We've compared Bush's effort to fund two wars, make his tax cuts permanent, and halve the deficit by 2009 to the boardwalk game of Whack-a-Mole in reference to the difficulties in pulling off such a combination simultaneously.  Now that Bush has laid out his first budget that includes what's becoming known in Washington as "tax-cut permanence," analysts are zeroing in on the potentially impossible hurdles for Bush in achieving the agenda that spokesperson Scott McClellan summed up yesterday: "We are a nation at war; we're going to fund our troops both in Iraq and Afghanistan and elsewhere.  But we've also got to reduce non-security discretionary spending elsewhere.  We did that last year, an actual cut.  Now we are proposing another cut in non-security discretionary spending.  So we have a good record of changing the direction of spending in Washington, D.C.  And that's why it's also important to continue to make the tax cuts -- keep taxes low, and that means making the tax cuts permanent.  And that's something that this budget calls for."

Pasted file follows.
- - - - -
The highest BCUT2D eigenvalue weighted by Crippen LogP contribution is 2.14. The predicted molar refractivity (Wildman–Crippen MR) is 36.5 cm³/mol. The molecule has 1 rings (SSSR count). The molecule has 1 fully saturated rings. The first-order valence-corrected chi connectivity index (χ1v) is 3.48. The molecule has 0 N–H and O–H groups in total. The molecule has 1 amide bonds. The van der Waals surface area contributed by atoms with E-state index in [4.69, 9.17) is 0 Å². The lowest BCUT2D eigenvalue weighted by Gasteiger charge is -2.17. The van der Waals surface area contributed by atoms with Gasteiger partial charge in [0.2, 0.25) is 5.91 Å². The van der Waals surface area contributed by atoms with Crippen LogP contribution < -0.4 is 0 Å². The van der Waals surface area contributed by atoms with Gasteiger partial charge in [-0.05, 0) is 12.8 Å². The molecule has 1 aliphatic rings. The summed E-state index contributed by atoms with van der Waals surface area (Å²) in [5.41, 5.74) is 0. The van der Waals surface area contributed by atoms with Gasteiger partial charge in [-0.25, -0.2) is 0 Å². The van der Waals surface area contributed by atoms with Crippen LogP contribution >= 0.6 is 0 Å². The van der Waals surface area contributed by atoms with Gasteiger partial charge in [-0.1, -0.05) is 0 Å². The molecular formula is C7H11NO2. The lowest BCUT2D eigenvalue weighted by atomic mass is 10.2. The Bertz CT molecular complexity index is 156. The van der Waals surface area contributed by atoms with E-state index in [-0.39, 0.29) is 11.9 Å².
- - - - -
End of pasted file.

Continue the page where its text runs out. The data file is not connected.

On that note, here are some highlights of the proposed $2.77 trillion budget in the face of a record projected deficit of $423 billion.  All highlights are covered in the numerous articles clipped below.  Note the bones for conservatives:

-- A 7% increase in funding for the Department of Homeland Security, with a focus on border security, and a similar increase in funding for the Pentagon which leaves out the cost of the wars in Iraq and Afghanistan.  As CNBC’s Steve Liesman reported earlier, the Administration expects to make war supplemental funding requests as necessary.

-- The smallest one-year spending increase of Bush's presidency.

-- $36 billion in proposed Medicare cuts over five years, which is a fairly modest cut, but one that will be opposed by unified Democratic caucuses -- and possibly by enough moderate GOP lawmakers to prevent passage.  (Remember that 13 House Republicans broke ranks on the similarly modest cuts in the 2006 budget-reconciliation bill.)

-- An expansion of health savings accounts (HSAs) at a cost that would exceed the savings generated by the cuts in Medicare.